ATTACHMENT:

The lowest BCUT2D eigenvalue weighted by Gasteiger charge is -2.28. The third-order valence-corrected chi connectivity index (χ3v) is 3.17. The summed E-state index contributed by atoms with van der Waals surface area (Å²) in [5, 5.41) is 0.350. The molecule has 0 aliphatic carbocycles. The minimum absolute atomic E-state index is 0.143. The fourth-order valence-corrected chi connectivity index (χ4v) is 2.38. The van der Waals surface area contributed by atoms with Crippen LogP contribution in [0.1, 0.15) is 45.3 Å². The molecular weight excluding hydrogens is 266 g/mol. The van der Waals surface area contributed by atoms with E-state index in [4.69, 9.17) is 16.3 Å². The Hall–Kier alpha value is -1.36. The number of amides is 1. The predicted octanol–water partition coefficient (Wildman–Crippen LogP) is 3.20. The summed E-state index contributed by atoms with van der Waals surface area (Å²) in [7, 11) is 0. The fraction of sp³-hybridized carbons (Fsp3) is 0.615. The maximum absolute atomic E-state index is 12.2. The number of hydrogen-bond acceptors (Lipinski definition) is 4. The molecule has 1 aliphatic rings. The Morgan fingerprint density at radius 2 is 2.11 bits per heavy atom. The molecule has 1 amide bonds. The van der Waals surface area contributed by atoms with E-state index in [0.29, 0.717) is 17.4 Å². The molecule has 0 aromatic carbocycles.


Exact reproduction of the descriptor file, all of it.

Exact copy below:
The lowest BCUT2D eigenvalue weighted by Gasteiger charge is -2.28. The third-order valence-corrected chi connectivity index (χ3v) is 3.17. The summed E-state index contributed by atoms with van der Waals surface area (Å²) in [5, 5.41) is 0.350. The molecule has 0 aliphatic carbocycles. The minimum absolute atomic E-state index is 0.143. The fourth-order valence-corrected chi connectivity index (χ4v) is 2.38. The van der Waals surface area contributed by atoms with Crippen LogP contribution in [0.1, 0.15) is 45.3 Å². The molecular weight excluding hydrogens is 266 g/mol. The van der Waals surface area contributed by atoms with E-state index in [4.69, 9.17) is 16.3 Å². The Hall–Kier alpha value is -1.36. The number of amides is 1. The predicted octanol–water partition coefficient (Wildman–Crippen LogP) is 3.20. The summed E-state index contributed by atoms with van der Waals surface area (Å²) in [7, 11) is 0. The fraction of sp³-hybridized carbons (Fsp3) is 0.615. The maximum absolute atomic E-state index is 12.2. The number of hydrogen-bond acceptors (Lipinski definition) is 4. The molecule has 1 aliphatic rings. The Morgan fingerprint density at radius 2 is 2.11 bits per heavy atom. The molecule has 1 amide bonds. The van der Waals surface area contributed by atoms with E-state index in [0.29, 0.717) is 17.4 Å². The molecule has 0 aromatic carbocycles.